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CIP Funds Instrumental in Building a Brighter Future for California’s Foster Children

Judge MorenoCarlos R. Moreno, Associate Justice, California Supreme Court
Chair, California Blue Ribbon Commission on Children in Foster Care

Summary: CIP funding helped support the work of California’s Blue Ribbon Commission on Children in Foster Care and our ongoing collaborative efforts to help abused and neglected children.

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I am happy for the opportunity to share California’s experience of leveraging federal Court Improvement Program (CIP) funds to build a brighter future for California’s foster children and youth.

When President George W. Bush signed into law the Deficit Reduction Act of 2005, the federal CIP grants were extended and expanded. Over five years, $100 million was injected into the system. A number of the Pew Commission on Children in Foster Care’s key recommendations were incorporated into the law, including a requirement of demonstrated “meaningful collaboration” between state courts and child-serving agencies and organizations.

By 2007, all 50 states and the District of Columbia were receiving federal CIP grants and implementing dependency court reforms. Many states, such as California, included accountability and collaboration activities in their state plans.

Federal funds from CIP grants have been instrumental in supporting the work of California’s Blue Ribbon Commission on Children in Foster Care (BRC) and our ongoing collaborative efforts to make a difference for our state’s most vulnerable children. In California, CASA programs have been critical collaborative partners, both locally and statewide, in these efforts.

Local county collaborations key to reform efforts

For three years the BRC met quarterly and held a series of public hearings and focus groups. They heard from stakeholders across the system and statewide, including youth, parents, caretakers, social workers, judges, attorneys, county child welfare directors, and CASA volunteers and staff. Then the BRC developed what we believe are a set of comprehensive and concrete recommendations for reform. Our recommendations point to what the courts, child welfare agencies and other partners can do to make sure children grow up in safe, nurturing and permanent homes. Included in the commission’s recommendations is support for the development and expansion of CASA programs so that every child in California’s dependency system can have a CASA volunteer.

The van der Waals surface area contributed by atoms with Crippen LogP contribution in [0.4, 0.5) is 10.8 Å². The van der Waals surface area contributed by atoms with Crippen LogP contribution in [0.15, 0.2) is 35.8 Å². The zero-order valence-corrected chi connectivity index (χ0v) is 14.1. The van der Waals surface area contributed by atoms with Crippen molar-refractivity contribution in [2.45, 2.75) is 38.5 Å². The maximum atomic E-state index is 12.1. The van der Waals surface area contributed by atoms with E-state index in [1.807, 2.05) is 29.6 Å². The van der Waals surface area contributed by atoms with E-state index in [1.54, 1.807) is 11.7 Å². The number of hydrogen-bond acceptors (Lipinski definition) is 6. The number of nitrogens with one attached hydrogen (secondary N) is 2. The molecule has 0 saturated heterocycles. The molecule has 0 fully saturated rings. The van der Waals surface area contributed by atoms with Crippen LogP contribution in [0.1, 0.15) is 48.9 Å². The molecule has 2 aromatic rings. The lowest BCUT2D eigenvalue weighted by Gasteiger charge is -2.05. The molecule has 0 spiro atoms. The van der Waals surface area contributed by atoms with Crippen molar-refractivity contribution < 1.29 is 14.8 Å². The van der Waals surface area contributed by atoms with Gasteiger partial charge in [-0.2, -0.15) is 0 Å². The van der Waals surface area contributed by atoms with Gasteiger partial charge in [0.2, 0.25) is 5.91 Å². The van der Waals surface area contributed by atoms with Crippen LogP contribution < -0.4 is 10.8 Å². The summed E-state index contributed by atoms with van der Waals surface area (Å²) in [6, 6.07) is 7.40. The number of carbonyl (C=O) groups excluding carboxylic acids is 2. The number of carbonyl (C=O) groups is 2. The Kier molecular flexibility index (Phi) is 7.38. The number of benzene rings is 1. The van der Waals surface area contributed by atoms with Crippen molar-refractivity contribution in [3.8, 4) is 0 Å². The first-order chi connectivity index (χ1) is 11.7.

The commission believes that meaningful reform requires ongoing collaboration among many parties at all levels of government and the private sector. As one lynchpin recommendation to carry our work forward, we urged the creation of local multidisciplinary commissions in each county, led by the presiding judge of the juvenile court and the director of the county child welfare agency. We wanted these commissions to be fully representative of all key stakeholders, and we wanted each local commission to address county-level concerns and help implement our recommendations.

I am happy to report that we have more than 40 active local commissions among our 58 counties, and more on the way. In part through federal CIP grant funds, the Administrative Office of the Courts (AOC) has been able to provide two statewide summits for the formation and development of county-level teams, along with ongoing liaison support to the local foster care commission work in every county.

Local CASA programs are proving to be integral to the critical work of our local commissions. One result of the work of these local commissions has been the formation of three new or emerging CASA programs, in Shasta, Merced and Kings counties. CASA volunteers show us again and again the critical difference that one person can make in the life of a foster child. Their work is built on the promise of time and attention, precious gifts in the life of any child, but particularly important for children in foster care who have been through more than their share of trauma and stress. In communities with CASA programs, volunteers are an integral part of dependency courts, often serving as the “eyes and ears” of overburdened judges. Now, through the work of our local commissions, more judges and more children will benefit from the services of a CASA volunteer.

This work is personal

I have to confess that this work is very personal to me. My wife and I have been relative caregivers and foster parents (and now adoptive parents) to our niece, Heather, for nine years. During those nine years we have come to know first-hand the challenges of attempting to negotiate the myriad complex and confusing healthcare, education, social services and other public systems we need to provide services for Heather. Heather is autistic and severely developmentally delayed; she has required intensive services from the beginning. Heather did not have a CASA volunteer assigned to her case, but I sure do wish that she had. If I, as a judge, had a difficult time getting the system to work, I can only imagine the experience that caregivers face who are not aware of their rights, or who are reluctant or intimidated to deal with a public agency. That experience has certainly been a driving force in my work with the commission and my support for all of our dependency system partners working together to improve services to our most vulnerable children and their families.

For more information on the work of the Blue Ribbon Commission, please see the website at www.courtinfo.ca.gov/blueribbon

 

The US Department of Justice has supported CASA advocacy since 1985 through its Office of Juvenile Justice and Delinquency Prevention.
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